Squishing, rolling, pulling, creating… children of all ages enjoy playing with playDough. In addition to being fun, PlayDough has multiple developmental benefits. Our homemade dough feels and smells amazing – making it a simple and natural stress relieving mindfulness tool.
What are the benefits?
Squishing and pulling PlayDough can increase fine motor skills. It strengthens the muscles in the fingers that are needed to climb an aerial hammock or hold a pencil at school. Manipulating PlayDough helps children develop hand-eye coordination. Rolling and pressing PlayDough into cookie cutters provides deep pressure to the joints, which enhances one of our hidden senses called proprioception.
How to Make Amazing Dough.
To start, add the flour, salt, and cream of tartar in a large mixing bowl.
Stir with an electric mixer.
Combine the essential oil of choice with the vegetable oil and mix into the dry ingredients.
Bring your water to a boil. Add any food coloring to the boiling water.
While stirring with an electric mixer, slowly add the water to the dry ingredients.
Continue to mix until the dough comes away from the sides of the bowl.
Next, shake in a little glitter, but not too much or it won’t stick together.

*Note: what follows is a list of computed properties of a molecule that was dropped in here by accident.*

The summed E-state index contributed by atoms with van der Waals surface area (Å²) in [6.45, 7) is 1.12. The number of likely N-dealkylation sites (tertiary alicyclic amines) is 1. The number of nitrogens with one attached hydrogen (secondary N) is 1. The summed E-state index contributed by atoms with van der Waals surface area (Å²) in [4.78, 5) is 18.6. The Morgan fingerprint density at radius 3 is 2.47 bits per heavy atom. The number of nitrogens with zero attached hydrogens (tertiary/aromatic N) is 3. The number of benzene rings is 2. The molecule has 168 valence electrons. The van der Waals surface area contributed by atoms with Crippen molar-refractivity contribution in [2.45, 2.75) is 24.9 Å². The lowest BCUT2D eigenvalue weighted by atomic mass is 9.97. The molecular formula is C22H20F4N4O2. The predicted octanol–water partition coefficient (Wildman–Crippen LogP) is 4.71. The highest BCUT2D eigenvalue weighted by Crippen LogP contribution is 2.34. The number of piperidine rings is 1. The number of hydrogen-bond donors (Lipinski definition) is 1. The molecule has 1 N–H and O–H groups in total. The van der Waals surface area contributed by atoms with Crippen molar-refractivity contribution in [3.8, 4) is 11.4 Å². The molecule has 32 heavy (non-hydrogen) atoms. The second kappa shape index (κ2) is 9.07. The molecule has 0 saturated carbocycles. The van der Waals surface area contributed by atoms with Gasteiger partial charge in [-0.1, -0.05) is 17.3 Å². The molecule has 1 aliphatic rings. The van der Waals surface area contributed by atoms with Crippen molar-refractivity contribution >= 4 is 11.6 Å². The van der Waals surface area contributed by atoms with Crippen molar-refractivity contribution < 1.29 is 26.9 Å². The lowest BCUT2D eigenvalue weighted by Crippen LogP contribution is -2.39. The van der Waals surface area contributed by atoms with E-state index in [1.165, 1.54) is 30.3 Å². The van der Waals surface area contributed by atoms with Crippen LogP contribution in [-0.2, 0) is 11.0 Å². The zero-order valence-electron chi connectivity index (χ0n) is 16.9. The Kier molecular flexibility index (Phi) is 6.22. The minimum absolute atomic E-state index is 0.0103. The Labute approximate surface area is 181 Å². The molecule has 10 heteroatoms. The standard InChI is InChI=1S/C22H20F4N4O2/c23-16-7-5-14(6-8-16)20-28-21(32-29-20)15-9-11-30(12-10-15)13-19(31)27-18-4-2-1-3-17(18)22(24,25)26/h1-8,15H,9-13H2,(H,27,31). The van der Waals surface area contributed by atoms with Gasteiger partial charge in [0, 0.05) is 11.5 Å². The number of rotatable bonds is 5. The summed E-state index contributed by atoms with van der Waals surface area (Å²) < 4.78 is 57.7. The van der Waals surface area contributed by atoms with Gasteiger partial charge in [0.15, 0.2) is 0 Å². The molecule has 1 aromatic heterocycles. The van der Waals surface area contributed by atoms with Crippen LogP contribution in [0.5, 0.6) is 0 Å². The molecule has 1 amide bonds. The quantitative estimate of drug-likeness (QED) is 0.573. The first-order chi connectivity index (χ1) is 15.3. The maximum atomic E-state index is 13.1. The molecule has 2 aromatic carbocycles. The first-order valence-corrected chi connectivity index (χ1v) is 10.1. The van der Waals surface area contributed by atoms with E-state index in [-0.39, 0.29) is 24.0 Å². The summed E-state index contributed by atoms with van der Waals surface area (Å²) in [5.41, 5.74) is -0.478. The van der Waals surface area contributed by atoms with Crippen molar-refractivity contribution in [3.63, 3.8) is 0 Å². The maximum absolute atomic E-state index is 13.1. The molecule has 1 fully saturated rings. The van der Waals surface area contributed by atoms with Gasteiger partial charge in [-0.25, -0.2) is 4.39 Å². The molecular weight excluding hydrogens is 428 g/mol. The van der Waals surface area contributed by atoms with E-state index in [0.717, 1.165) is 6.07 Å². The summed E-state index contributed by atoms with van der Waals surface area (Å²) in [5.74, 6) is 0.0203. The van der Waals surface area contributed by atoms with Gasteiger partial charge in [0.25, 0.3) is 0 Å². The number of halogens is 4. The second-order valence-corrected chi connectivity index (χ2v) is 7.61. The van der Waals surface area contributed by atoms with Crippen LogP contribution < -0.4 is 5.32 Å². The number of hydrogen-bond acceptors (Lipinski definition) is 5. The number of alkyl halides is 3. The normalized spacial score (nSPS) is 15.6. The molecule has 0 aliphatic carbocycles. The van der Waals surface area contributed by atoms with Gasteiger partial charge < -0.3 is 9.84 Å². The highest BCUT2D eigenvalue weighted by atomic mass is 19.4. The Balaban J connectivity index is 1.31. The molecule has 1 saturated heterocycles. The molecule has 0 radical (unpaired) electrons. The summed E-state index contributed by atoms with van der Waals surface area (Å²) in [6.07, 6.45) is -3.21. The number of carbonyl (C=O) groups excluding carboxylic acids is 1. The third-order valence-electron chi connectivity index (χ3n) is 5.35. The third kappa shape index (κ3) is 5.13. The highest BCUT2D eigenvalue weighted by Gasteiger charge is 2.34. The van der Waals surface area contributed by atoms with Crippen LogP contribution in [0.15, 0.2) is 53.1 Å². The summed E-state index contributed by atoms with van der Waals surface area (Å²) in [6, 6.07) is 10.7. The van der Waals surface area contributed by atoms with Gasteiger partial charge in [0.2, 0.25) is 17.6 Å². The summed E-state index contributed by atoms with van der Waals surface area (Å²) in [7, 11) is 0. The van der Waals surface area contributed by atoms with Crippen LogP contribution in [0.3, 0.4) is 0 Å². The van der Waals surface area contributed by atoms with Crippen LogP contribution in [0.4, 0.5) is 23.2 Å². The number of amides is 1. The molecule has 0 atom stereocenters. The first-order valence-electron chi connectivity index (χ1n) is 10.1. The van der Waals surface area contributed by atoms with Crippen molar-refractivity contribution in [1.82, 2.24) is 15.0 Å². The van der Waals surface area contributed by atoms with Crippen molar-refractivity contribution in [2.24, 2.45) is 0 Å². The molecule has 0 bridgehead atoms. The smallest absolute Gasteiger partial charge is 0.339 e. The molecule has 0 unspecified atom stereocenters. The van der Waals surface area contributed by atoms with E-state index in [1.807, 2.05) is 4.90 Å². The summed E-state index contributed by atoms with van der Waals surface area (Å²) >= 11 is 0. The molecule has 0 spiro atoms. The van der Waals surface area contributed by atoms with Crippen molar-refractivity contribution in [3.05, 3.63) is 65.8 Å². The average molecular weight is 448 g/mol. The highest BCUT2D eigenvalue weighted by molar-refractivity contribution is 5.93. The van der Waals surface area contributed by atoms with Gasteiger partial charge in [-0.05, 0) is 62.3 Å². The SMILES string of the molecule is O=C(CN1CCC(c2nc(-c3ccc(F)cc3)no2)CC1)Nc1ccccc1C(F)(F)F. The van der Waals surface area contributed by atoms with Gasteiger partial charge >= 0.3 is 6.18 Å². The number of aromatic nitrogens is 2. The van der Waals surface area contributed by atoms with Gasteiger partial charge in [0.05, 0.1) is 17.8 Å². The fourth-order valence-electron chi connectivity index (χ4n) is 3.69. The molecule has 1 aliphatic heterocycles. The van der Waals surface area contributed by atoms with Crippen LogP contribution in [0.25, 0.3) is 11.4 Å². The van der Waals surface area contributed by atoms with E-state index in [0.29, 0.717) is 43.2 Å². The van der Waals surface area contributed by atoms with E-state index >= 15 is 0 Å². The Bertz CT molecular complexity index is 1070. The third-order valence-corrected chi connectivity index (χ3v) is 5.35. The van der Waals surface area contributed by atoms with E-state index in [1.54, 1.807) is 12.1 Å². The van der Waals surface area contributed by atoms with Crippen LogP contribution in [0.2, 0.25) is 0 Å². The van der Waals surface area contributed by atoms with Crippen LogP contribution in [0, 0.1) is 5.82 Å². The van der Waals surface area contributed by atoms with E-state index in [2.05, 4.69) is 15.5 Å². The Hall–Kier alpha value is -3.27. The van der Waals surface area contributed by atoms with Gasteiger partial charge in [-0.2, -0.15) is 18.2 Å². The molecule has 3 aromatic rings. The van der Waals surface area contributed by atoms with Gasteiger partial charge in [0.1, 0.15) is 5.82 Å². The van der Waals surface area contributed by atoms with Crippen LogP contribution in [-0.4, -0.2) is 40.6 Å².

Knead the dough until smooth.
Store your dough in an air-tight container.
At Mindful Child, we make mindfulness and social emotional learning fun. We’d love to have your child hang out with us in a camp or class
Proprioceptive receptors are located in the muscles, tendons, and joints. These receptors respond to active movement and gravity. Proprioceptive exercises involve deep pressure. These exercises are a powerful tool to help children self-regulate. Here are five simple exercises that can be incorporated into their school day.
Wall Push-Ups. Place palms on the wall, bend elbows, and plant feet firmly on the floor. Push against the wall for ten second. Wall push-ups provide proprioceptive input into the arms, hands, and legs.
Seated Push-Ups. Sit on the floor (with legs crossed) or chair (with feet flat). Push on the floor or chair with flat palms trying to slightly lift up the bottom. Hold for ten seconds.
Palm Push. Press palms together and hold for ten seconds. Palm push provides proprioceptive input to the hands and helps balance the brain.
Squeezes. Cross wrists and squeeze up from the wrists to your shoulders then squeeze down the arms again from the shoulders to the wrists. Go up and down the arms ten times. Squeezes improve attention, develop the brain, and provide proprioceptive input.
Down Dog. Begin on hand and knees. Spread the fingers wide and press the hands firmly into the mat. Tuck the toes and bring the hips high while trying to push the heels toward the floor. Keep a slight bend in the knees and relax the head. Make it fun by wagging your tail. Down Dog requires heavy work, which is movement that provides resistance to the muscles and joints. Heavy work develops the brain and helps children self-regulate.
Teaching fun, therapeutic, aerial yoga and mindfulness to children